Jordan will not press charges in case of coronavirus death after hospital power cut

Sana Al Najjar died at a private hospital in Amman taken over by the state to treat Covid-19 patients

Jordanian authorities decided on Thursday not to press charges in the case of a coronavirus patient who died last week at an Amman hospital after a power cut.

A public prosecutor said Sana Najjar's death was not related to the electricity situation at the hospital. Najjar, who was in her 40s, was on an oxygen machine at Gardens Hospital in west Amman.

The case undermined public confidence in Jordan’s public healthcare system.

It came four months after seven coronavirus patients died at a hospital in the central city of Al Salt that ran out of oxygen.

State television said the prosecutor decided not to conduct any trial in the Gardens Hospital case after a government committee “affirmed that electricity cut-off had nothing to do with the death.”

The Al Salt deaths in March prompted mass demonstrations across Jordan. Security forces cracked down on the protests and arrested hundreds of people.

Several municipal health officials are on trial on negligence charges in the Al Salt hospital case.

Health Minister Firas Al Hawari said Najjar died from “blood clots in the lungs”.

The government rented the 300-bed Gardens Hospital in November to treat coronavirus patients.

Najjar’s relatives said she died not long after an electricity cut-off caused her oxygen machine to stop working, contradicting a public statement by Gardens Hospital director Fayez Abu Humeidan.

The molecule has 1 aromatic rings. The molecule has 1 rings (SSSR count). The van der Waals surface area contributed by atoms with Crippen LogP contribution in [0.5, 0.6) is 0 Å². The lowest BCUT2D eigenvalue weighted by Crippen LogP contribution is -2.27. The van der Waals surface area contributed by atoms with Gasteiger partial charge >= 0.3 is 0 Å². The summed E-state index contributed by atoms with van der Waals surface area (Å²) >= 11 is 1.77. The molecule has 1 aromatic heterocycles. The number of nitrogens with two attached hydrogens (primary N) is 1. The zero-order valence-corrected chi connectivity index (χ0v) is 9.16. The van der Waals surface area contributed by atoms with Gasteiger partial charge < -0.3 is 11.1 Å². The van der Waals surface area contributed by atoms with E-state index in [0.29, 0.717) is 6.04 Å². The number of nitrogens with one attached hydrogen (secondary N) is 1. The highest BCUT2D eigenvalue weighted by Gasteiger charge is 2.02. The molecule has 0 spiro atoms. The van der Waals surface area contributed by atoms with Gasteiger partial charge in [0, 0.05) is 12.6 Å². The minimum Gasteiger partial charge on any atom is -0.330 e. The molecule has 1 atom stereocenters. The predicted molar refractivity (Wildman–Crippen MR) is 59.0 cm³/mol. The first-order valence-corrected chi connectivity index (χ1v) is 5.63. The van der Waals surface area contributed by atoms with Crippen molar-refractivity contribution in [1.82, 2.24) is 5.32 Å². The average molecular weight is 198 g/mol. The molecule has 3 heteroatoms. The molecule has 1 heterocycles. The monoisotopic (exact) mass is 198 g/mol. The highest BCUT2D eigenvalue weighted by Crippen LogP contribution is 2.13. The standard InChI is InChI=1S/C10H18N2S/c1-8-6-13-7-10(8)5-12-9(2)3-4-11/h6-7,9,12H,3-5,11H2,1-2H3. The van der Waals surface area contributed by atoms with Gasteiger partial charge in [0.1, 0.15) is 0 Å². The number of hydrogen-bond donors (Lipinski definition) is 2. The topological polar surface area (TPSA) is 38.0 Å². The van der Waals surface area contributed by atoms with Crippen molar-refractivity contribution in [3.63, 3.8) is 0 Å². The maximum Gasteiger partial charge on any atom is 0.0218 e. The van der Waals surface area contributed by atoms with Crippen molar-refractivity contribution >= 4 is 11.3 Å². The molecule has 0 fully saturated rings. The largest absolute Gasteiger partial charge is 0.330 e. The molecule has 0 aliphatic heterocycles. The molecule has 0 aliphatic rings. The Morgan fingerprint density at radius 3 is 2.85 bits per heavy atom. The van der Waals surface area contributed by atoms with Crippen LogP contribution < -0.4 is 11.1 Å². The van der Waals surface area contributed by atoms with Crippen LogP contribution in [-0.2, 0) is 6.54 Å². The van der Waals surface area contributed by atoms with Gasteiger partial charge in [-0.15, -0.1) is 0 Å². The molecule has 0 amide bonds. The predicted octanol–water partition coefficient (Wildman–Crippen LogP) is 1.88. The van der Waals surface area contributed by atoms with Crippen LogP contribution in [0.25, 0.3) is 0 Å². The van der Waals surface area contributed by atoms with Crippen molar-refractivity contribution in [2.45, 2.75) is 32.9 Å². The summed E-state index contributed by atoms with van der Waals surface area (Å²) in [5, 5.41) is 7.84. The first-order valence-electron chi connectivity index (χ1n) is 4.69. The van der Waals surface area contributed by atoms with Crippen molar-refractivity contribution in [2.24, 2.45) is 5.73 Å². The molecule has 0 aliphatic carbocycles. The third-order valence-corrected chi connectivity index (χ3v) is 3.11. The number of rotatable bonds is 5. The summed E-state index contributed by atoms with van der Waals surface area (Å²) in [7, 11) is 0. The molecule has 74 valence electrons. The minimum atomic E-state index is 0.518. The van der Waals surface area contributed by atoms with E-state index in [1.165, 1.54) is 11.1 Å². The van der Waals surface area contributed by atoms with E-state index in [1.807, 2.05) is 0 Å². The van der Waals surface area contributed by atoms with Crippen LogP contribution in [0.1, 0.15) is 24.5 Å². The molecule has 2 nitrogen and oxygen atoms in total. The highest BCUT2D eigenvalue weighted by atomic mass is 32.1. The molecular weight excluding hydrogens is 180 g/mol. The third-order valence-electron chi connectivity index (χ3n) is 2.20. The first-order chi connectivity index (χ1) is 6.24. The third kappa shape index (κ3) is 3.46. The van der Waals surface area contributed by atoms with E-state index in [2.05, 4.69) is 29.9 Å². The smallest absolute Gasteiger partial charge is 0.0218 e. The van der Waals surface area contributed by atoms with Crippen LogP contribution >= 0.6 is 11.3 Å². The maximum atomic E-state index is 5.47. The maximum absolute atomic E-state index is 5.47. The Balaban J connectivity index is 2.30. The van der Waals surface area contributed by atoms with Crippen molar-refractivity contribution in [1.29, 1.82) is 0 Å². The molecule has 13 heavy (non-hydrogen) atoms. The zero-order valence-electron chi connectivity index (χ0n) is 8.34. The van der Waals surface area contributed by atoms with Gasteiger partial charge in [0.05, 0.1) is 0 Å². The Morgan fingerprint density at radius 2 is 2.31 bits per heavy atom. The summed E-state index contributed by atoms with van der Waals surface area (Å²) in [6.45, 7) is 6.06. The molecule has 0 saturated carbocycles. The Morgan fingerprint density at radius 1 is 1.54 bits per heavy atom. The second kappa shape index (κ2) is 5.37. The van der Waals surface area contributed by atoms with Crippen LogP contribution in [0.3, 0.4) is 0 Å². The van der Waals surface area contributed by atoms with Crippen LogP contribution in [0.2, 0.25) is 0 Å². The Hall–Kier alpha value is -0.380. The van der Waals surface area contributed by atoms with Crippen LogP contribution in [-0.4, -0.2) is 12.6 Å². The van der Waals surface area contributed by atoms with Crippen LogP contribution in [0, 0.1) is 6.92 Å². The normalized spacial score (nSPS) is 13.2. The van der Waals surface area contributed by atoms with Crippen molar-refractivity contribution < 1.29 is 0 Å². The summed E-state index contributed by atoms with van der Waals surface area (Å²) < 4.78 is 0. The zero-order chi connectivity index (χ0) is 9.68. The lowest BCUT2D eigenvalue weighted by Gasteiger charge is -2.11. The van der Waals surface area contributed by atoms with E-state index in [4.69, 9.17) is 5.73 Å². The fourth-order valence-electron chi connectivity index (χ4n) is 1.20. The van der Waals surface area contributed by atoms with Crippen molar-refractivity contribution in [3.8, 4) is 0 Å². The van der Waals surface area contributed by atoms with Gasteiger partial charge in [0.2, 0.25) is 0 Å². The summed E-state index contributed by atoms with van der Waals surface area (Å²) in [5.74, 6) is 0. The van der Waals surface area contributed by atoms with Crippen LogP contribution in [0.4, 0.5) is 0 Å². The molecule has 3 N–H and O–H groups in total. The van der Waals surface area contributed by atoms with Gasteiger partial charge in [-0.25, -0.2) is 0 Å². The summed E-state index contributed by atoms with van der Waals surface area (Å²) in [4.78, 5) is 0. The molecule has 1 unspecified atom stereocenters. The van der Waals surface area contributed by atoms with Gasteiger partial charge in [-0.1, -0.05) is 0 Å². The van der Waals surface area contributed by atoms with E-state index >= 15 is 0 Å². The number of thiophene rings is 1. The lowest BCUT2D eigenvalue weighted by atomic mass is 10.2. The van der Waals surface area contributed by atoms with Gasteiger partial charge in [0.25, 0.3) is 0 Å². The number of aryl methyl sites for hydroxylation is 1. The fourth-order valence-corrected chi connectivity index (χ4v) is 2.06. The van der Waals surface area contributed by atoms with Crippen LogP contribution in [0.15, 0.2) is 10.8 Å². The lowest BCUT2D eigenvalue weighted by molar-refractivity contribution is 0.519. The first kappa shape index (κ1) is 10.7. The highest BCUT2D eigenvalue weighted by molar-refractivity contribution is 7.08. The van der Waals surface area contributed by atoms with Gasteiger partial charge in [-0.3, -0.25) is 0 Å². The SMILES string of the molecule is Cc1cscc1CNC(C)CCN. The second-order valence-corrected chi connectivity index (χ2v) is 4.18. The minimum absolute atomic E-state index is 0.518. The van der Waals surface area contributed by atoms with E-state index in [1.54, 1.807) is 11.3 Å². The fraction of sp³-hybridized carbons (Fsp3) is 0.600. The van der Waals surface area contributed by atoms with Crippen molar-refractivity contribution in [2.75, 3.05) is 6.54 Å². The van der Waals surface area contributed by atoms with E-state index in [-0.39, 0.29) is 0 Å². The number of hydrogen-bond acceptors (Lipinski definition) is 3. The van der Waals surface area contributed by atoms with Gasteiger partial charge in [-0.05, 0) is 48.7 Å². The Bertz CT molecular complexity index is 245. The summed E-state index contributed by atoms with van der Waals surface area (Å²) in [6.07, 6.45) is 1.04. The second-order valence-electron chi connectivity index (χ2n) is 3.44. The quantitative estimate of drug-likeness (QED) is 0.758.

Mr Humeidan said an electricity short circuit caused a five-minute failure in the lighting at the intensive care ward Najjar was in.

He said the short-circuit did not affect any machines at the ward and that Najjar's condition was critical before the problem.

Najjar’s husband, Mohammad Dughamin, said the power cut-off lasted 20 minutes and caused the oxygen machine his wife was on to stop.

She died 10 minutes after the power cut-off because she was without an oxygen supply, said Mr Dughamin, who is a physician.

Coronavirus case numbers in Jordan surged this month. Public adherence to social distancing and mask wearing dropped sharply as the authorities lifted curfews and other virus restrictions in recent months.

The latest Health Ministry data showed that 21 people on Wednesday died from the coronavirus, while 1,055 infections were officially recorded.

The tally brought official deaths from the pandemic in Jordan to 10,000.

More than 768,000 cases have been officially recorded. But doctors say actual infections in the kingdom of 10 million people far exceed this figure.

Updated: July 29th 2021, 4:30 PM